A Battle with Bugs

Since writing the original notes about bugs (back from here) I had a long running saga with greenfly. I assume one or two came in through an open window (summer 2001). It took me a long time to get rid of them at all. At first I tried to pick them off, or blow them away outside. Then I tried some ‘natural’ insecticide. But one or two always seemed to survive, and a couple of weeks later they would be back to their original numbers. Very difficult with me having so many plants to get them all, it's easier if you have only got a few to look after.  Anyway, after struggling with them for ages I had (eventually) to use ‘proper’ chemicals (Bug Gun - containing bifenthrin) - though I made sure it was ‘safe to eat’ e.g. it said you could treat lettuce, cabbage and fruit. Although I wouldn’t quite use the leaf same day, I did harvest it some weeks after spraying, making sure to give the leaf an extra thorough wash just to err on the side of caution.

I thought the bugs were all gone after the first ‘proper’ spraying. Plants were clear for about six weeks. Then after that I found a few more. I took the most affected plant outside, with the others I picked the bugs off and re-sprayed. This was on my plants in utility room, artificially lit, nowhere near an open window. I don’t think that they could have hidden in the leaf for six weeks, so maybe they can have a larval stage and hide in the soil. I kind of suspected this, if not greenfly then there are at least some bugs that ‘hide’ in the soil in this way. I now only use soil that I’ve first ‘cooked’ in the microwave to kill anything of that sort.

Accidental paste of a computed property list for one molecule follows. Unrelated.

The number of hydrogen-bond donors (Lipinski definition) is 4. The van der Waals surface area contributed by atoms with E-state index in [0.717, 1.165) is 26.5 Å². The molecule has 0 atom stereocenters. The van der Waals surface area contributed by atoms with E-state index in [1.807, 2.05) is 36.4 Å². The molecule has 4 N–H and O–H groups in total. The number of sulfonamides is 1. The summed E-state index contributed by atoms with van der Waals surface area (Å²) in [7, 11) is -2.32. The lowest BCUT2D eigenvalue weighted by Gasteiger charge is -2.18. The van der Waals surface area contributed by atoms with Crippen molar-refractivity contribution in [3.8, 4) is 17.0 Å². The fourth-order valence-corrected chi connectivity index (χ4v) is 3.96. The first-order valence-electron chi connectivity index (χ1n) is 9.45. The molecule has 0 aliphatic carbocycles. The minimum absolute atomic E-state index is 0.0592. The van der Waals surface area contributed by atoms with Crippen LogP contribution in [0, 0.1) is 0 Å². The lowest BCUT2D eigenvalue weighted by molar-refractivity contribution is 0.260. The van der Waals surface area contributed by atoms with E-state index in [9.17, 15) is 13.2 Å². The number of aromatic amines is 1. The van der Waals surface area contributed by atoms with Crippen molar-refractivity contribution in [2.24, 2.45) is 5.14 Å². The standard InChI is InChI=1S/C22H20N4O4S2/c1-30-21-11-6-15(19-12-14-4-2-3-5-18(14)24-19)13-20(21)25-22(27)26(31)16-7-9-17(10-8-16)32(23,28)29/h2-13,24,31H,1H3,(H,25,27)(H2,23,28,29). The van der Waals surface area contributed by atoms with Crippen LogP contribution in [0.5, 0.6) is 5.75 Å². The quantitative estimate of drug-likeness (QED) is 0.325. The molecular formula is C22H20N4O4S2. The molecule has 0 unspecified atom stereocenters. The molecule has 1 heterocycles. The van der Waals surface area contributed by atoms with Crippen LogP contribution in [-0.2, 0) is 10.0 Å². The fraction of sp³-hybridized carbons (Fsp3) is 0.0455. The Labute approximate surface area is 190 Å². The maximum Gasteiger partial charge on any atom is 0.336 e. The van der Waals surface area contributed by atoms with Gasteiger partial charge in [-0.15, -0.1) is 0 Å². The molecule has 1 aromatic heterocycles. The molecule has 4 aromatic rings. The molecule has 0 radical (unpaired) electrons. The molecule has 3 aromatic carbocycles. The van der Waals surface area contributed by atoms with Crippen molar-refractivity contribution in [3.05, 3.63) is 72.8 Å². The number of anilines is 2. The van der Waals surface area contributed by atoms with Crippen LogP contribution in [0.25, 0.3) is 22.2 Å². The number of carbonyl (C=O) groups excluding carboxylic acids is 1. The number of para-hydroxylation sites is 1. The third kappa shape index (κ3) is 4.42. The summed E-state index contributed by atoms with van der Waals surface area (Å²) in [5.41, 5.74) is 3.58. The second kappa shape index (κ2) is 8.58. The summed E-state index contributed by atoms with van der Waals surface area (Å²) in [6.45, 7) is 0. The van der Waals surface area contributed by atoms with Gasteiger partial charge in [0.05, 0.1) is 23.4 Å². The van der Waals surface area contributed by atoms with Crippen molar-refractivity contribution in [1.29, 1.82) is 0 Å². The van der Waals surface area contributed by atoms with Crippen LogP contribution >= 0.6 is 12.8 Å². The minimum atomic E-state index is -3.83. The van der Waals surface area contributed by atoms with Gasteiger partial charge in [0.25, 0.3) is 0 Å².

Assuming that other bugs are similar to greenfly, you’ll just need to be vigilant for a few weeks if your plants do get attacked. One good spraying will get rid of the majority of them, but unless you’re lucky, you’ll need to keep your eye on the plants in case they return. Possibly I’d recommend a ‘safe’ chemical spray in preference to an organic spray.

Incidentally, I’m not really familiar with the distinct damage that different bugs can do, but greenfly can cause later growth of the leaf to become curly and distorted. Other than that the plant is still usually quite viable. Aphids, I have heard, can carry a virus, which would be more of a threat to the plant (I suppose). Anyway, I got the Horticultural Department at the Scottish Executive to have a look at one of my damaged plants and they confirmed that it was at least clear of any ‘infection’. So bear in mind that even a badly attacked plant will usually make a full recovery once clear of bugs.